Subject: /etc/netstart timing out
To: None <current-users@NetBSD.ORG>
From: Greg Hudson <ghudson@MIT.EDU>
List: current-users
Date: 08/09/1995 07:05:01
There's a case where /etc/netstart will time out on a hostname lookup.
To describe how this happens, I need to give a bit of background on
/etc/netstart, the resolver, and kernel semantics for UDP error

First, let me describe the relevant parts of netstart by taking an
example which exhibits the bad behavior.  The actual case where I ran
into this problem was a machine (IP address, a machine with one ethernet interface, le0.  frobnitz
is configured to use named, but also has two name servers to fall back
on if named dies, so its /etc/resolv.conf is:

	domain MIT.EDU

frobnitz's /etc/hosts file contains appropriate entries for localhost,, frobnitz, and

In this configuration, /etc/netstart will run following commands:

	hostname frobnitz
	ifconfig le0 inet
	ifconfig lo0 inet localhost
	route add frobnitz localhost
	route add default

Naturally, named isn't running when /etc/netstart runs.

Second, the resolver in the C library.  The resolver works by cycling
through each of the three name servers some number of times with a
varying timeout for each iteration.  If there is only one nameserver,
or if the resolver is on the first try, the resolver will use
connect() and send() so that it gets ICMP errors from the remote host.
If the resolver is not on the first try and there is more than one
name server, the resolver will disconnect (connect to the zero
address) if it was connected, and use sendto() so that the resolver
can receive replies from any of the name servers it has sent to.  If
the resolver fails to resolve a host using the nameservers, it will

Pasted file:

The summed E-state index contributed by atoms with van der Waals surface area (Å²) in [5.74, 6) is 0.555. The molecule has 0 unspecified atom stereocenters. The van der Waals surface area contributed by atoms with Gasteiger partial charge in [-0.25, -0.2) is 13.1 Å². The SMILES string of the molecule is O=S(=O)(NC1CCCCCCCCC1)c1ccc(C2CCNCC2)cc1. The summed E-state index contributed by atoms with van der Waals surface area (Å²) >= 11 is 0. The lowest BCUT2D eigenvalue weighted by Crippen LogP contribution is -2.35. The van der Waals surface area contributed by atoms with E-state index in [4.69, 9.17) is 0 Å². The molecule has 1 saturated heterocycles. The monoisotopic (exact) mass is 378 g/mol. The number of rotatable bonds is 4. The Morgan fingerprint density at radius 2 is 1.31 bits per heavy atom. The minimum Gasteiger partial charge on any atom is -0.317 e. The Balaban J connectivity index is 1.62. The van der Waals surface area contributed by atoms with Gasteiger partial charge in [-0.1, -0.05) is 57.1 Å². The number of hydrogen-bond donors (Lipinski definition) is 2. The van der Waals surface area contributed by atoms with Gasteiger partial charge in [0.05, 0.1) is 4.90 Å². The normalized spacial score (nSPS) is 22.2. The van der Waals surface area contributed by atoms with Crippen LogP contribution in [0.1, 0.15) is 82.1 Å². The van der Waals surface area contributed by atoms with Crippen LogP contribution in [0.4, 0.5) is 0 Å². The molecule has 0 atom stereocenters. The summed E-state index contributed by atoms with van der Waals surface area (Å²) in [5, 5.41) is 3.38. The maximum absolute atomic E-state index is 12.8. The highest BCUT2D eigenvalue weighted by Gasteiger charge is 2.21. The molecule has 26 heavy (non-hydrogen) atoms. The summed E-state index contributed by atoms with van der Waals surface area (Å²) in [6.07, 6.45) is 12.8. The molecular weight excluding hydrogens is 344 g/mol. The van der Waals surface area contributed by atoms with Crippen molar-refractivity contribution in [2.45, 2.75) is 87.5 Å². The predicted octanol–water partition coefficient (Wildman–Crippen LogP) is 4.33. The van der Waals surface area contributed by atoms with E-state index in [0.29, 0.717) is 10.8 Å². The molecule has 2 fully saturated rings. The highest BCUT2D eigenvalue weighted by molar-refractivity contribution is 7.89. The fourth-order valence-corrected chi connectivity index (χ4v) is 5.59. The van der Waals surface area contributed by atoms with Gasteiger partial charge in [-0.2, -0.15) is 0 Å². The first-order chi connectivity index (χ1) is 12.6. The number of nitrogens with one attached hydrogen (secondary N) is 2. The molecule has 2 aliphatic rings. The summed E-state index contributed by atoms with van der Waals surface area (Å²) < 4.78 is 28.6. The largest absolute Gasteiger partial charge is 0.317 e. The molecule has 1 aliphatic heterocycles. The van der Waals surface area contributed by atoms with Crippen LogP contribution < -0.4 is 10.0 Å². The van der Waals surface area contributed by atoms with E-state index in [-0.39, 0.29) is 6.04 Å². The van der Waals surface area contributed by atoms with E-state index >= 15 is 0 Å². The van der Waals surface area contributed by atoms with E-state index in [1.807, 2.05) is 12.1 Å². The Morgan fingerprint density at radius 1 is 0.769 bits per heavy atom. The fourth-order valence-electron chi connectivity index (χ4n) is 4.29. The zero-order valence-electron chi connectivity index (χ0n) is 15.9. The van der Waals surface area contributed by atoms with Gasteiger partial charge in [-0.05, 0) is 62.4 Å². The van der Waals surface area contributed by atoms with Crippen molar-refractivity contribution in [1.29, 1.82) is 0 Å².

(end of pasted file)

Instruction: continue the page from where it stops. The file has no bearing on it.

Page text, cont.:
fall back to /etc/hosts.

Third, the kernel semantics.  The kernel will return from sendto()
with an error value if you try to send to an address you don't have a
route to.  If you send to an address you have a route to but to a port
where there's no server running, the kernel will return successfully
from sendto() even if you're sending on the loopback interface.  The
kernel will then usually receive an ICMP port unreachable (or fake
one, on the loopback interface), and deliver it to the sending process
(by waking it up from a select() and returning a connection refused
error on the next receive operation) if only if the sending process is
connect()ed to the unreachable address and port.

The timeout happens in this case during "route add frobnitz
localhost".  The order of operations in the resolver is this:

	Nameserver 1 try 1:
		Connect to
		Send request, successfully
		select(), immediately wake up due to ICMP port unreachable
		recv(), get -1 with errno == ECONNREFUSED

	Nameserver 2 try 1:
		Connect to the zero address
		Send request, get -1 with errno == ENETUNREACH

	Nameserver 3 try 1:
		Send request, get -1 with errno == ENETUNREACH

	Nameserver 1 try 2:
		Send request, successfully
		select(); ICMP port unreachable not delivered, timeout

The timeout does not occur during "ifconfig lo0 inet localhost"
because there's no route to at the time when localhost is
resolved, so the resolver falls back on /etc/hosts immediately after
failing all the sendto()s.

Clearly, the resolver is not behaving optimally here, and the only way
it can behave optimally is to use multiple sockets.  (Linux kernel
semantics for ICMP port unreachable errors would sort of help here,
but the resolver would still not be completely robust because you
can't know *which* name server you got an ICMP port unreachable from.)
The latest bind 4.9.3 beta modifies the res_send() semantics slightly,
but would still fail in the case I outlined above.  I don't think
there's a good solution to this problem, except perhaps to check
whether the draft IP6 APIs suffer from the same inadequacy with regard
to UDP errors as the current API does.

The simplest solution is to nuke the "route add $hostname localhost"
command from /etc/netsatrt, since the kernel is already smart enough
to automatically add routes through the loopback interface for network
interface addresses.  I'll check in this change in a few days if there
are no particularly enlightening comments.